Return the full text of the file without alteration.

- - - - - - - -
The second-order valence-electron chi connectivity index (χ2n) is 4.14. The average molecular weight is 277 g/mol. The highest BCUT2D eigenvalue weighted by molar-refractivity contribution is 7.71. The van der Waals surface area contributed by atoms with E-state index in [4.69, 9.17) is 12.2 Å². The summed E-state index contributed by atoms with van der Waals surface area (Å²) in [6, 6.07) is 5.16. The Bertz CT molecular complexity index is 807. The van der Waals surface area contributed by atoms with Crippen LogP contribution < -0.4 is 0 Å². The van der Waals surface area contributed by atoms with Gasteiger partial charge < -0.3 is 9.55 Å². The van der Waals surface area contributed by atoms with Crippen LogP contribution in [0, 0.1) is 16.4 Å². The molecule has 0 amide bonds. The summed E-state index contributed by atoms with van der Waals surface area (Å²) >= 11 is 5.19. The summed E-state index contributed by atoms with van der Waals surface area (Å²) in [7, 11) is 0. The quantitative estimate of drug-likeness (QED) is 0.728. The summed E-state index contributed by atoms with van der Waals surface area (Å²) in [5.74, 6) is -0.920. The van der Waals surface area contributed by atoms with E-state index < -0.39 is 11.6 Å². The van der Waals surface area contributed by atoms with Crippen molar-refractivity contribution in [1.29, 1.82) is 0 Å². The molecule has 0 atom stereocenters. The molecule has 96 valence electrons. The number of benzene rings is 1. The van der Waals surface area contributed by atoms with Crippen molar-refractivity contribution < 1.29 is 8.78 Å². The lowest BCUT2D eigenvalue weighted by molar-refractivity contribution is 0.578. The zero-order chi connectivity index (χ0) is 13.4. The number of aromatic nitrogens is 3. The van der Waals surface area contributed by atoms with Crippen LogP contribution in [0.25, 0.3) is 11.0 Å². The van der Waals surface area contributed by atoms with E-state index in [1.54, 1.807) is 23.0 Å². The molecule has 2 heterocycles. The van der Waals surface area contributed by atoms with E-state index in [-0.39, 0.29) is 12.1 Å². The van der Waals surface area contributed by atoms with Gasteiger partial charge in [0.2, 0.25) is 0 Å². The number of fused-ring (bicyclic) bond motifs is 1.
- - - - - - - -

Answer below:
The second-order valence-electron chi connectivity index (χ2n) is 4.14. The average molecular weight is 277 g/mol. The highest BCUT2D eigenvalue weighted by molar-refractivity contribution is 7.71. The van der Waals surface area contributed by atoms with E-state index in [4.69, 9.17) is 12.2 Å². The summed E-state index contributed by atoms with van der Waals surface area (Å²) in [6, 6.07) is 5.16. The Bertz CT molecular complexity index is 807. The van der Waals surface area contributed by atoms with Crippen LogP contribution < -0.4 is 0 Å². The van der Waals surface area contributed by atoms with Gasteiger partial charge < -0.3 is 9.55 Å². The van der Waals surface area contributed by atoms with Crippen LogP contribution in [0, 0.1) is 16.4 Å². The molecule has 0 amide bonds. The summed E-state index contributed by atoms with van der Waals surface area (Å²) >= 11 is 5.19. The summed E-state index contributed by atoms with van der Waals surface area (Å²) in [7, 11) is 0. The quantitative estimate of drug-likeness (QED) is 0.728. The summed E-state index contributed by atoms with van der Waals surface area (Å²) in [5.74, 6) is -0.920. The van der Waals surface area contributed by atoms with E-state index < -0.39 is 11.6 Å². The van der Waals surface area contributed by atoms with Crippen molar-refractivity contribution in [1.29, 1.82) is 0 Å². The molecule has 0 atom stereocenters. The molecule has 96 valence electrons. The number of benzene rings is 1. The van der Waals surface area contributed by atoms with Crippen molar-refractivity contribution < 1.29 is 8.78 Å². The lowest BCUT2D eigenvalue weighted by molar-refractivity contribution is 0.578. The zero-order chi connectivity index (χ0) is 13.4. The number of aromatic nitrogens is 3. The van der Waals surface area contributed by atoms with Crippen LogP contribution in [0.25, 0.3) is 11.0 Å². The van der Waals surface area contributed by atoms with E-state index in [1.54, 1.807) is 23.0 Å². The molecule has 2 heterocycles. The van der Waals surface area contributed by atoms with E-state index in [-0.39, 0.29) is 12.1 Å². The van der Waals surface area contributed by atoms with Gasteiger partial charge in [0.2, 0.25) is 0 Å². The number of fused-ring (bicyclic) bond motifs is 1.